Best known for his seminal research that led to the elucidation of oncogenes, Dr. Vogt’s genetic studies contributed critically to the identification of the first oncogene src and to the discovery that retroviral oncogenes are derived from the genome of the cell. His contributions include the identification of additional retroviral oncogenes that have become important in human cancer such as myc, jun and PI3-kinase. Today PI3-kinase is considered one of the most promising cancer targets.
Dr. Vogt’s recent research on cancer-specific mutations in p110 has shown that these mutations confer oncogenic activity, making them highly specific targets. He also continues work on small molecule inhibitors of the Myc protein, challenging the dogma that Myc is undruggable. Besides an active research program, he maintains a long-standing interest in painting and is a skilled water colorist.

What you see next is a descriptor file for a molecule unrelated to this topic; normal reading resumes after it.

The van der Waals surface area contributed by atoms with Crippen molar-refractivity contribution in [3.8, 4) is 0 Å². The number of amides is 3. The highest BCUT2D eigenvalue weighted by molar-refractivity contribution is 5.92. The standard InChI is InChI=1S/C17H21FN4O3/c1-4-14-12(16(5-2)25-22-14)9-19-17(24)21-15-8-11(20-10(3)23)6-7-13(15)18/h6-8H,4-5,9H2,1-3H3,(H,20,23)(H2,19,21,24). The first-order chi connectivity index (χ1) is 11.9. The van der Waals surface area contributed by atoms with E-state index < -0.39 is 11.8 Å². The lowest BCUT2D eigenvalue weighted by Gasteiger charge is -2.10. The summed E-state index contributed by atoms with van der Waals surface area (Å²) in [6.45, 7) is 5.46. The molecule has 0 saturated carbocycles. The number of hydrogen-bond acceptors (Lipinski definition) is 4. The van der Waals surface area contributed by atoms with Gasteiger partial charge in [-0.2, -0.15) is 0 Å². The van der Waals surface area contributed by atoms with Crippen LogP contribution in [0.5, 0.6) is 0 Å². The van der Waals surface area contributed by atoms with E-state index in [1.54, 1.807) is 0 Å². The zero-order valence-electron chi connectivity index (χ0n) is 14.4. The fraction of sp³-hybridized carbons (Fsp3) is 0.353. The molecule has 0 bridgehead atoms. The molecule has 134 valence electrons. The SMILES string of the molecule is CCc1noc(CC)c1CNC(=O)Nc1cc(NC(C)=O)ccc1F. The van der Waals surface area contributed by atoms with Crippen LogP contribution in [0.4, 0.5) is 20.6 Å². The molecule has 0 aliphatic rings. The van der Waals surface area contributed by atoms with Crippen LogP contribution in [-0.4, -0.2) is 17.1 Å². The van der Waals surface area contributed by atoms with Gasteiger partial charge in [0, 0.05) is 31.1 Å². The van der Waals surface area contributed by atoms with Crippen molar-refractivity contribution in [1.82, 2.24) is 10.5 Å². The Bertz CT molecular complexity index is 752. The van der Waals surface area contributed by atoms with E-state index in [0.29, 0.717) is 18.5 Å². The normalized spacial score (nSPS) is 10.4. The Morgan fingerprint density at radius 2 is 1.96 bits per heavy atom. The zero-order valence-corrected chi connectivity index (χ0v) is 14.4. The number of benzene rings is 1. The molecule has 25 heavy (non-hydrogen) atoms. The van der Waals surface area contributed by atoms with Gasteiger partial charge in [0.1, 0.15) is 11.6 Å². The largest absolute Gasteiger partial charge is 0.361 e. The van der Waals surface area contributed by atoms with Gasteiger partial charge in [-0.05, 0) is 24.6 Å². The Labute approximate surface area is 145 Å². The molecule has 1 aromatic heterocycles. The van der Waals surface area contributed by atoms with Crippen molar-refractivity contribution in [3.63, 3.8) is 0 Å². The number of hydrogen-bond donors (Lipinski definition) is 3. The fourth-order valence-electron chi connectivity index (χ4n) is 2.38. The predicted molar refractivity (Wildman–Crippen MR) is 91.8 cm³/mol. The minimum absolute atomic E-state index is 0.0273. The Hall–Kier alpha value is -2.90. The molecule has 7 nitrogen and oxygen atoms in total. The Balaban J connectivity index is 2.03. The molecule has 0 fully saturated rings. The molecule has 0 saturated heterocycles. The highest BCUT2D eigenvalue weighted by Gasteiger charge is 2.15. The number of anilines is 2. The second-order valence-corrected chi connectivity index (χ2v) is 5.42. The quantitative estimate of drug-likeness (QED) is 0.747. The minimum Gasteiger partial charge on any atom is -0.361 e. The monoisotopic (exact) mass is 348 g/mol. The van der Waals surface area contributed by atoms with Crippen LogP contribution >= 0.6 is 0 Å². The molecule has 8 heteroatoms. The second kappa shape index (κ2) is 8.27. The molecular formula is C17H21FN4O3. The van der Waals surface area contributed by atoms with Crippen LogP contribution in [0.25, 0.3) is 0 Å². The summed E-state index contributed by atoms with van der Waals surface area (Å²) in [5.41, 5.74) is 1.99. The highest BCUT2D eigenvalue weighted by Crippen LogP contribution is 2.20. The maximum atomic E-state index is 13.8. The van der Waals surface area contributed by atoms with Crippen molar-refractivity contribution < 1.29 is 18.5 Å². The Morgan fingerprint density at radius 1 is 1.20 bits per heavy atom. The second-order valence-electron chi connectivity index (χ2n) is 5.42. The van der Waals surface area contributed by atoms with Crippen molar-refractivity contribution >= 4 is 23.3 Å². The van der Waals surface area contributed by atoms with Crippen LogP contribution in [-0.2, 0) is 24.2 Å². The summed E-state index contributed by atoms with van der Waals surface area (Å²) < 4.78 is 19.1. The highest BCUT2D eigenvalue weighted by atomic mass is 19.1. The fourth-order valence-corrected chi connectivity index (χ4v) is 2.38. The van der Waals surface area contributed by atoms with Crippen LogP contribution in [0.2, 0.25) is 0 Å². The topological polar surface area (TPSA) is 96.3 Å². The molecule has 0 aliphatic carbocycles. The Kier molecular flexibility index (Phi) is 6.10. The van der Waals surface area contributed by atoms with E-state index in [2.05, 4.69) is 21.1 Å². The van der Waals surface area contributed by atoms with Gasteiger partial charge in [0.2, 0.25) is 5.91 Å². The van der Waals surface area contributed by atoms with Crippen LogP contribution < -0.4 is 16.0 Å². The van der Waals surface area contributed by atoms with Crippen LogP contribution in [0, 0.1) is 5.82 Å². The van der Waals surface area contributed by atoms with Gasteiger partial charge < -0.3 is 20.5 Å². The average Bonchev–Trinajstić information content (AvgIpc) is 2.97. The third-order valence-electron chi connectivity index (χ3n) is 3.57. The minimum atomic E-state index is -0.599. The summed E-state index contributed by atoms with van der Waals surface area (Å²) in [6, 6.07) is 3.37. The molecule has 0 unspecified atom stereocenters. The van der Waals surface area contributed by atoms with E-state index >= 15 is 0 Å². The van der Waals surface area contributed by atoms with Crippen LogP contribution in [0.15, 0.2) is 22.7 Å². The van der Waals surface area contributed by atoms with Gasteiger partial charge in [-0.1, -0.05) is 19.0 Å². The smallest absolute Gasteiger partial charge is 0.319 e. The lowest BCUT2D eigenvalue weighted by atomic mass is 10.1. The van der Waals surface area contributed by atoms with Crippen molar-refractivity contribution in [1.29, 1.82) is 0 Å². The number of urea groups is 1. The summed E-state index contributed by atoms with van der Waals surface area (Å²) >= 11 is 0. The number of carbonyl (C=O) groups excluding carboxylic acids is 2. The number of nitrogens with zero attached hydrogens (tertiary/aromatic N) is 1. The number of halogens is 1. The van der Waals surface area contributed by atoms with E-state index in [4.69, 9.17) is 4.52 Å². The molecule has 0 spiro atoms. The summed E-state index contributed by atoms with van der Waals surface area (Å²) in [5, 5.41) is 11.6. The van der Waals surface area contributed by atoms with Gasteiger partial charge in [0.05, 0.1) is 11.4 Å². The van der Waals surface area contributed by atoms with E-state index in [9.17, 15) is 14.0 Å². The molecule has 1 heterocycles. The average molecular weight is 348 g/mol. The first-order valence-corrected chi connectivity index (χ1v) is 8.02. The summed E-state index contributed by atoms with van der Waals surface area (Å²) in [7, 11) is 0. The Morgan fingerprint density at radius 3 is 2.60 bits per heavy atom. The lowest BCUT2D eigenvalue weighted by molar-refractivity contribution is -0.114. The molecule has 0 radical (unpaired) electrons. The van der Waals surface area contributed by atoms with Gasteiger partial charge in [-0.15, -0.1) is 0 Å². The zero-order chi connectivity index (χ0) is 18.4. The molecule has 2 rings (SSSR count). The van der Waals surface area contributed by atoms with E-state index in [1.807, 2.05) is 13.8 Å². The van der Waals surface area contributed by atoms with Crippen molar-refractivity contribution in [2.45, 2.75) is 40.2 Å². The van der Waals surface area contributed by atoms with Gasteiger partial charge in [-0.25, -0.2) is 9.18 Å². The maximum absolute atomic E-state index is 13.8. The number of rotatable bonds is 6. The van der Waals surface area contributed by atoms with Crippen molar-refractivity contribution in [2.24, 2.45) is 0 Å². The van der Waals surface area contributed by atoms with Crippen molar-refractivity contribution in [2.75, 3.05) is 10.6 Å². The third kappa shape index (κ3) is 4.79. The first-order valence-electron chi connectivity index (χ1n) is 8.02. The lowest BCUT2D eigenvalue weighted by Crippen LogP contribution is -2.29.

2017 Prize for Scientific Excellence in Medicine, American Italian Cancer Foundation
2016 IHV Lifetime Achievement Award for Scientific Contributions
2013 Pezcoller Foundation-AACR International Award for Cancer Research
2013 Einstein Professorship awarded by Chinese Academy of Sciences
2010 Albert Szent-Györgyi Prize for Progress in Cancer Research
2010 Loeffler-Frosch Medal, German Society of Virology
2008 Gregor Johann Mendel Medal, National Academy of Sciences of the Czech Republic
2004 Elected Fellow, American Academy of Arts and Sciences
2003 Elected Member, Institute of Medicine
1998 Elected Member, German National Academy of Sciences
1991 Elected Member, American Philosophical Society
1991 Charles S. Mott Prize, General Motors Cancer Research Foundation
1989 Bristol Myers Squibb Award
1987 Robert J. and Claire Pasarow Award
1985 Ernst Jung Prize for Medicine
1980 Elected Member, National Academy of Sciences, Washington, D.C.
1976 Irene-Vogeler Prize, Max Planck Society
1959 PhD, University of Tubingen, Germany